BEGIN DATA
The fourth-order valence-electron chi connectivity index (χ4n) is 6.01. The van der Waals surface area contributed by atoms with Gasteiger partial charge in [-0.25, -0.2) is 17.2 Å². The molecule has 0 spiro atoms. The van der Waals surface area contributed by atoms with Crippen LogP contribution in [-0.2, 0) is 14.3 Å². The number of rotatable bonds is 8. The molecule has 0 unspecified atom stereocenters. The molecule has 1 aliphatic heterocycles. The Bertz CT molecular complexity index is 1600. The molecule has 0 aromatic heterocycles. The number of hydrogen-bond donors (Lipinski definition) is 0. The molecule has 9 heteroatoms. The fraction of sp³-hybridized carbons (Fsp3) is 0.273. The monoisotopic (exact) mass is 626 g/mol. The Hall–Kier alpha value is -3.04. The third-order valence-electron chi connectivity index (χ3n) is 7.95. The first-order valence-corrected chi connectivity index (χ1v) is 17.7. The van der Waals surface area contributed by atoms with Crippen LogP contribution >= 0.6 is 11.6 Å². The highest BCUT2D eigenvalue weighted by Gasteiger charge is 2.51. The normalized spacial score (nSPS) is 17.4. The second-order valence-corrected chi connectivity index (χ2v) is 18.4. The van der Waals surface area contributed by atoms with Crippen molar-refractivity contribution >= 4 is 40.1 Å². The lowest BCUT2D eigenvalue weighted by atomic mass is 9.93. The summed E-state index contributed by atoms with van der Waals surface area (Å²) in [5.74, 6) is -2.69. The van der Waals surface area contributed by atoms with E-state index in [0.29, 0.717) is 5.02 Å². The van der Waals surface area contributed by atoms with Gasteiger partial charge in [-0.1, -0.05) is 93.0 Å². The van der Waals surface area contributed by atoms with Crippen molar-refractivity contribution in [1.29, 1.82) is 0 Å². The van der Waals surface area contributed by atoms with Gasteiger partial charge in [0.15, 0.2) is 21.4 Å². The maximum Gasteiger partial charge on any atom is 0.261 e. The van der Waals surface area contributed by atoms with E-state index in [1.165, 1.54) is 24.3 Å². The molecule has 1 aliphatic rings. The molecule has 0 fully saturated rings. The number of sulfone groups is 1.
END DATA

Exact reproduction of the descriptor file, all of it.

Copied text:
The fourth-order valence-electron chi connectivity index (χ4n) is 6.01. The van der Waals surface area contributed by atoms with Gasteiger partial charge in [-0.25, -0.2) is 17.2 Å². The molecule has 0 spiro atoms. The van der Waals surface area contributed by atoms with Crippen LogP contribution in [-0.2, 0) is 14.3 Å². The number of rotatable bonds is 8. The molecule has 0 unspecified atom stereocenters. The molecule has 1 aliphatic heterocycles. The Bertz CT molecular complexity index is 1600. The molecule has 0 aromatic heterocycles. The number of hydrogen-bond donors (Lipinski definition) is 0. The molecule has 9 heteroatoms. The fraction of sp³-hybridized carbons (Fsp3) is 0.273. The monoisotopic (exact) mass is 626 g/mol. The Hall–Kier alpha value is -3.04. The third-order valence-electron chi connectivity index (χ3n) is 7.95. The first-order valence-corrected chi connectivity index (χ1v) is 17.7. The van der Waals surface area contributed by atoms with Crippen LogP contribution >= 0.6 is 11.6 Å². The highest BCUT2D eigenvalue weighted by Gasteiger charge is 2.51. The normalized spacial score (nSPS) is 17.4. The second-order valence-corrected chi connectivity index (χ2v) is 18.4. The van der Waals surface area contributed by atoms with Crippen molar-refractivity contribution >= 4 is 40.1 Å². The lowest BCUT2D eigenvalue weighted by atomic mass is 9.93. The summed E-state index contributed by atoms with van der Waals surface area (Å²) in [5.74, 6) is -2.69. The van der Waals surface area contributed by atoms with E-state index in [0.29, 0.717) is 5.02 Å². The van der Waals surface area contributed by atoms with Gasteiger partial charge in [-0.1, -0.05) is 93.0 Å². The van der Waals surface area contributed by atoms with Crippen molar-refractivity contribution in [1.29, 1.82) is 0 Å². The van der Waals surface area contributed by atoms with Gasteiger partial charge in [0.15, 0.2) is 21.4 Å². The maximum Gasteiger partial charge on any atom is 0.261 e. The van der Waals surface area contributed by atoms with E-state index in [1.165, 1.54) is 24.3 Å². The molecule has 1 aliphatic rings. The molecule has 0 fully saturated rings. The number of sulfone groups is 1.